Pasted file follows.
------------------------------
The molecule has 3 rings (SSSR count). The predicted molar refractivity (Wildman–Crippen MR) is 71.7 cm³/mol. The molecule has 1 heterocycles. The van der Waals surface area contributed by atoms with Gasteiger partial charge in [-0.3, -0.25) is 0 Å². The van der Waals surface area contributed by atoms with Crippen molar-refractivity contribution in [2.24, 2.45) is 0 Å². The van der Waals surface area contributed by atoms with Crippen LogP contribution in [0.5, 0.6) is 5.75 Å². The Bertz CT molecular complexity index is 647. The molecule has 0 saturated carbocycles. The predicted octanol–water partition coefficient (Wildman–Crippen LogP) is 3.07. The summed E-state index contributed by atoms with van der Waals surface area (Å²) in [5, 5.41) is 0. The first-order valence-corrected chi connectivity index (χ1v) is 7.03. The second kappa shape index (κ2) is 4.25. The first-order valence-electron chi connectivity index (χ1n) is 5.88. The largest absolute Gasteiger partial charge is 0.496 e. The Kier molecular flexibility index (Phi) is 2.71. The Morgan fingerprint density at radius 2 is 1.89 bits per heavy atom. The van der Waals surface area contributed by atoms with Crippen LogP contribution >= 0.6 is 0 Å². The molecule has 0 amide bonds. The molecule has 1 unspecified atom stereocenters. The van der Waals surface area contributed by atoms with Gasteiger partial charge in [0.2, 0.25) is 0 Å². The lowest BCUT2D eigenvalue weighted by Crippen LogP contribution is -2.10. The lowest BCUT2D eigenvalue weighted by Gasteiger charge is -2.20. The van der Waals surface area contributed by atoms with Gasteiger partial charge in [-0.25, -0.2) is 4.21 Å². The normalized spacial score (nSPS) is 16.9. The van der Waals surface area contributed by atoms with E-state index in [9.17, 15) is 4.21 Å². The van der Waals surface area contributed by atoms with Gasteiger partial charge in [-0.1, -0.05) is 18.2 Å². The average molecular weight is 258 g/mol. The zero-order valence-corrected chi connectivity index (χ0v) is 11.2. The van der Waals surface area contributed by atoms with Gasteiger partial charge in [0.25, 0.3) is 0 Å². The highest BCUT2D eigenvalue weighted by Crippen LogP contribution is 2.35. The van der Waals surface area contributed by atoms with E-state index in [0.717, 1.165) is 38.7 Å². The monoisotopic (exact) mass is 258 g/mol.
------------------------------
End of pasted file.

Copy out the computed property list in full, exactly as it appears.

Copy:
The molecule has 3 rings (SSSR count). The predicted molar refractivity (Wildman–Crippen MR) is 71.7 cm³/mol. The molecule has 1 heterocycles. The van der Waals surface area contributed by atoms with Gasteiger partial charge in [-0.3, -0.25) is 0 Å². The van der Waals surface area contributed by atoms with Crippen molar-refractivity contribution in [2.24, 2.45) is 0 Å². The van der Waals surface area contributed by atoms with Crippen LogP contribution in [0.5, 0.6) is 5.75 Å². The Bertz CT molecular complexity index is 647. The molecule has 0 saturated carbocycles. The predicted octanol–water partition coefficient (Wildman–Crippen LogP) is 3.07. The summed E-state index contributed by atoms with van der Waals surface area (Å²) in [5, 5.41) is 0. The first-order valence-corrected chi connectivity index (χ1v) is 7.03. The second kappa shape index (κ2) is 4.25. The first-order valence-electron chi connectivity index (χ1n) is 5.88. The largest absolute Gasteiger partial charge is 0.496 e. The Kier molecular flexibility index (Phi) is 2.71. The Morgan fingerprint density at radius 2 is 1.89 bits per heavy atom. The van der Waals surface area contributed by atoms with Crippen LogP contribution >= 0.6 is 0 Å². The molecule has 0 amide bonds. The molecule has 1 unspecified atom stereocenters. The van der Waals surface area contributed by atoms with Gasteiger partial charge in [0.2, 0.25) is 0 Å². The lowest BCUT2D eigenvalue weighted by Crippen LogP contribution is -2.10. The lowest BCUT2D eigenvalue weighted by Gasteiger charge is -2.20. The van der Waals surface area contributed by atoms with Gasteiger partial charge in [-0.25, -0.2) is 4.21 Å². The normalized spacial score (nSPS) is 16.9. The van der Waals surface area contributed by atoms with E-state index in [9.17, 15) is 4.21 Å². The van der Waals surface area contributed by atoms with Gasteiger partial charge in [-0.1, -0.05) is 18.2 Å². The average molecular weight is 258 g/mol. The zero-order valence-corrected chi connectivity index (χ0v) is 11.2. The van der Waals surface area contributed by atoms with Gasteiger partial charge in [0.25, 0.3) is 0 Å². The highest BCUT2D eigenvalue weighted by Crippen LogP contribution is 2.35. The van der Waals surface area contributed by atoms with E-state index in [0.717, 1.165) is 38.7 Å². The monoisotopic (exact) mass is 258 g/mol.